Have you searched for paradise on your baby boomer travels? Did you find it? Alan and I went looking for paradise a couple of weeks ago on a boomer trip to Montana, because of a photo in a new car brochure. That’s right, a photo.
It all started in 2005 with the purchase of a Jeep Rubicon. As Alan poured over the Jeep Wrangler brochure with photos of snazzy 4-wheel drive vehicles displayed in outdoor settings that would make any nature-lover drool, he turned to a two-page spread and said, “Wow.”
“What’s so great about a car brochure?” I asked.
Alan rushed to show me a moody scene of two Jeeps perched on a hillside surrounded by sloping green fields and mountains covered with mist. “I’ve got to go there,” he said. At the bottom of the page, tiny white writing described the scene—Stillwater River Valley, Montana.
For a time, we daydreamed about exploring that beautiful section of Montana, maybe even owning our own piece of paradise; but travel to exotic locations filled up the schedule instead. The fjords of Norway, South Africa’s wild animals and the jeep trails in Ouray, Colorado, are just some of the adventures that diverted our attention.
Fast-forward five years. Earlier this winter, at a travel planning conference around the kitchen table, Alan declared, “This is the year for Montana.” We were going to make it to the Stillwater River Valley in our lifetime, after all.
Mystic Rose Cabin, located in Fishtail, became adventure central for this portion of the Montana trip. Each day, we plotted a drive that took us down dirt roads beside fast-moving rivers to spectacular mountain scenery and invigorating hikes. A journey to Nye and the Stillwater River Valley was first on our boomer list.
Now, I’m a travel writer, which means that I should have researched the object of our travel affection. But sometimes, the pure adventure of arriving at a destination, discovering it in the here and now, trumps all the bookmarked web pages, underlined guidebooks and emails filled with traveling advice from those in the know. Totally clueless, except for the photo in a Jeep brochure, is how we chose to explore the Stillwater River Valley.
From Mystic Rose Cabin, we drove along Fiddler Creek Road, where the Beartooth Mountains tower over rolling green fields of alfalfa. By the time our Toyota Forerunner reached the intersection with County Road 419, Nye Road, the Montana landscape had won my heart.
If you ask me, although it was beautiful, the drive into the Stillwater River Valley didn’t compare to the one on Fiddler Creek Road. For one thing, the landscape to the north was more arid, high desert land populated with sagebrush. “I can see that in Arizona,” I said. It seems that the Jeep brochure spread had captured the verdant south side of the valley. Plus, I had already fallen in love with the view from Fiddler Creek Road.
Several more miles down County Road 419, the Forerunner rounded a curve and drove by two buildings that passed for the town of Nye. Then, mine tailings appeared, followed by an industrial-sized mining complex. Disappointment clouded my face. Although the facility was neatly maintained, it was still a mine in my paradise.
Later I researched The Stillwater Mining Company to learn that it is the only large-scale producer of platinum and palladium in the Western Hemisphere. The elements are important to the manufacture of catalytic converters.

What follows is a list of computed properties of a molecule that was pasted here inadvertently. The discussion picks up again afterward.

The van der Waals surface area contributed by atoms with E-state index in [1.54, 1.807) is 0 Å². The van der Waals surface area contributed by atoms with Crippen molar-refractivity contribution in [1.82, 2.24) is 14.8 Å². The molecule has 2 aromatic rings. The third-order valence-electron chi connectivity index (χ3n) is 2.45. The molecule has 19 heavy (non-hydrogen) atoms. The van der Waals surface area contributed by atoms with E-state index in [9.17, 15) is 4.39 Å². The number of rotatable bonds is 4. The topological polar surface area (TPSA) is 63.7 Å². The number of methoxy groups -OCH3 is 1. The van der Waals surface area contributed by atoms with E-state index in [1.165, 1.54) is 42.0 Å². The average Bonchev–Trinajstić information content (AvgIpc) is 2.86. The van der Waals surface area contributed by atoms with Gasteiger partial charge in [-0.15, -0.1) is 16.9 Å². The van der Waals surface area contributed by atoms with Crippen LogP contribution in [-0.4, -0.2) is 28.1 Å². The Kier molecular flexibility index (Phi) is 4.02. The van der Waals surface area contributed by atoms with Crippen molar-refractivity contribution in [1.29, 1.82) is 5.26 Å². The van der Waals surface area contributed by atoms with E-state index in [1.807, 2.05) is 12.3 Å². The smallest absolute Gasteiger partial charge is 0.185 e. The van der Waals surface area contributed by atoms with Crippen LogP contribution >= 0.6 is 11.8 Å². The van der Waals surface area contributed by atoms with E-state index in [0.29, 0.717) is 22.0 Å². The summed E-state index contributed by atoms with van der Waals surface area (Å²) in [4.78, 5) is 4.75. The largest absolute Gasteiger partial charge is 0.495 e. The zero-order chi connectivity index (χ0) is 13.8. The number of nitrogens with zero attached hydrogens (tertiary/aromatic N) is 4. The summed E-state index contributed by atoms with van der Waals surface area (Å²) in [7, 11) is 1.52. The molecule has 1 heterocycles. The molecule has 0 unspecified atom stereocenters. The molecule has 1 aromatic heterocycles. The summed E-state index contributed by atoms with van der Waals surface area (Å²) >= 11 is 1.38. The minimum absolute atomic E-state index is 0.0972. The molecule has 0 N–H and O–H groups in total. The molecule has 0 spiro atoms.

County Road 419 continued between the mine and the swift-moving Stillwater River. Once the plant was behind us, the beauty of Custer National Forest, wedged into a narrowing valley, obliterated any thoughts of mine tailings, conveyor belts or tractor-trailer trucks hauling mine products.
The road ended in a parking lot, the trailhead for hikers, horse enthusiasts, fly fishermen and deer—lots of deer. The Stillwater River roared close by the parking area. Alan and I grabbed our cameras and headed for the riverbank to capture the blue-green water decorated with white caps. Nearby, a man sat in a camp chair eating lunch.
While Alan continued photographing the river, I explored the beginnings of Stillwater Trail No. 24: 3 miles to Sioux Charley Lake, 16 miles to Horsehoe Trail and a whopping 26 miles to Lake Abundance Road.
Starting up the trail, I reached a gorge where rushing water played over rocks creating waterfalls and riffles as it flowed downhill toward the valley. I briefly considered talking Alan into the 6-mile roundtrip to Sioux Charley Lake. But, without bear spray or a picnic lunch, the idea seemed impractical on this visit.
When Alan caught up with me, he said, “You know that man we saw sitting by the river eating his lunch? He’s a salesman who calls on the mine. For 25 years he’s been coming up here on Wednesdays to eat his lunch by the Stillwater River. Every Wednesday for 25 years and he’s still not tired of the view.”
Before leaving the trailhead, we sat by the river marveling at the beauty around us. A photo in a new car brochure brought us to the Stillwater River Valley. Even when paradise isn’t perfect, it’s still worth the search.
Stay tuned. Next week I’ll post a video about our time exploring the beginnings of the Stillwater Trail No. 14. Have you visited the Stillwater River Valley on your baby boomer travels? Post a comment to tell us about it. Alan and I will be returning for that hike to Sioux Charley Lake.
A boomer travel and lifestyle authority who is exploring the world one activity at a time. Besides writing and publishing My Itchy Travel Feet, she also writes about boomer travel for My Well-Being Powered by Humana, Make It Missoula and is the author of My Itchy Travel Feet: Breathtaking Adventure Vacation Ideas.